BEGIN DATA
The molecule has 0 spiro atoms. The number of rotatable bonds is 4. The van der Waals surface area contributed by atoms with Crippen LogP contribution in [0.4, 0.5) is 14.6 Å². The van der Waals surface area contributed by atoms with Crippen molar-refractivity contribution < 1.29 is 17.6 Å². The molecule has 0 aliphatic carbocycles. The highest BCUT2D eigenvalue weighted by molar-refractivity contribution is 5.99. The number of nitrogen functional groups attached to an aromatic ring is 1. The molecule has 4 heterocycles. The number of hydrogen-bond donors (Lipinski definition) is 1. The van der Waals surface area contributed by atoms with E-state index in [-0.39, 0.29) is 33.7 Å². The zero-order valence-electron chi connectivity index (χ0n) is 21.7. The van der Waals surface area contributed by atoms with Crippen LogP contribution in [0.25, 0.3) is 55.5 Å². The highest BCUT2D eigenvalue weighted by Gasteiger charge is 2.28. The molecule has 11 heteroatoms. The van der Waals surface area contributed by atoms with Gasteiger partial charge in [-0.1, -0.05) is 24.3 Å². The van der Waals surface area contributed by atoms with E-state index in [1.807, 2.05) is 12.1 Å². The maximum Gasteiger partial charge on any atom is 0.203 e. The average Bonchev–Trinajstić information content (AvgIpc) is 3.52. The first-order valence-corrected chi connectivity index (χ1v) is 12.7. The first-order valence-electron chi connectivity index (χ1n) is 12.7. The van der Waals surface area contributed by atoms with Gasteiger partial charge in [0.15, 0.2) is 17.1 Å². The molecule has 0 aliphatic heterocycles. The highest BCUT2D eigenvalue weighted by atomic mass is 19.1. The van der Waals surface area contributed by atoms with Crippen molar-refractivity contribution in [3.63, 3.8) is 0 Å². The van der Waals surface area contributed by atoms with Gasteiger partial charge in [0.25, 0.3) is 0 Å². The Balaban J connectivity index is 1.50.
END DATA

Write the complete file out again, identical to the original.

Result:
The molecule has 0 spiro atoms. The number of rotatable bonds is 4. The van der Waals surface area contributed by atoms with Crippen LogP contribution in [0.4, 0.5) is 14.6 Å². The van der Waals surface area contributed by atoms with Crippen molar-refractivity contribution < 1.29 is 17.6 Å². The molecule has 0 aliphatic carbocycles. The highest BCUT2D eigenvalue weighted by molar-refractivity contribution is 5.99. The number of nitrogen functional groups attached to an aromatic ring is 1. The molecule has 4 heterocycles. The number of hydrogen-bond donors (Lipinski definition) is 1. The van der Waals surface area contributed by atoms with E-state index in [-0.39, 0.29) is 33.7 Å². The zero-order valence-electron chi connectivity index (χ0n) is 21.7. The van der Waals surface area contributed by atoms with Crippen LogP contribution in [0.25, 0.3) is 55.5 Å². The highest BCUT2D eigenvalue weighted by Gasteiger charge is 2.28. The molecule has 11 heteroatoms. The van der Waals surface area contributed by atoms with Gasteiger partial charge in [-0.1, -0.05) is 24.3 Å². The van der Waals surface area contributed by atoms with E-state index in [1.807, 2.05) is 12.1 Å². The maximum Gasteiger partial charge on any atom is 0.203 e. The average Bonchev–Trinajstić information content (AvgIpc) is 3.52. The first-order valence-corrected chi connectivity index (χ1v) is 12.7. The first-order valence-electron chi connectivity index (χ1n) is 12.7. The van der Waals surface area contributed by atoms with Gasteiger partial charge in [0.15, 0.2) is 17.1 Å². The molecule has 0 aliphatic heterocycles. The highest BCUT2D eigenvalue weighted by atomic mass is 19.1. The van der Waals surface area contributed by atoms with Crippen molar-refractivity contribution in [3.63, 3.8) is 0 Å². The van der Waals surface area contributed by atoms with Gasteiger partial charge in [0.25, 0.3) is 0 Å². The Balaban J connectivity index is 1.50.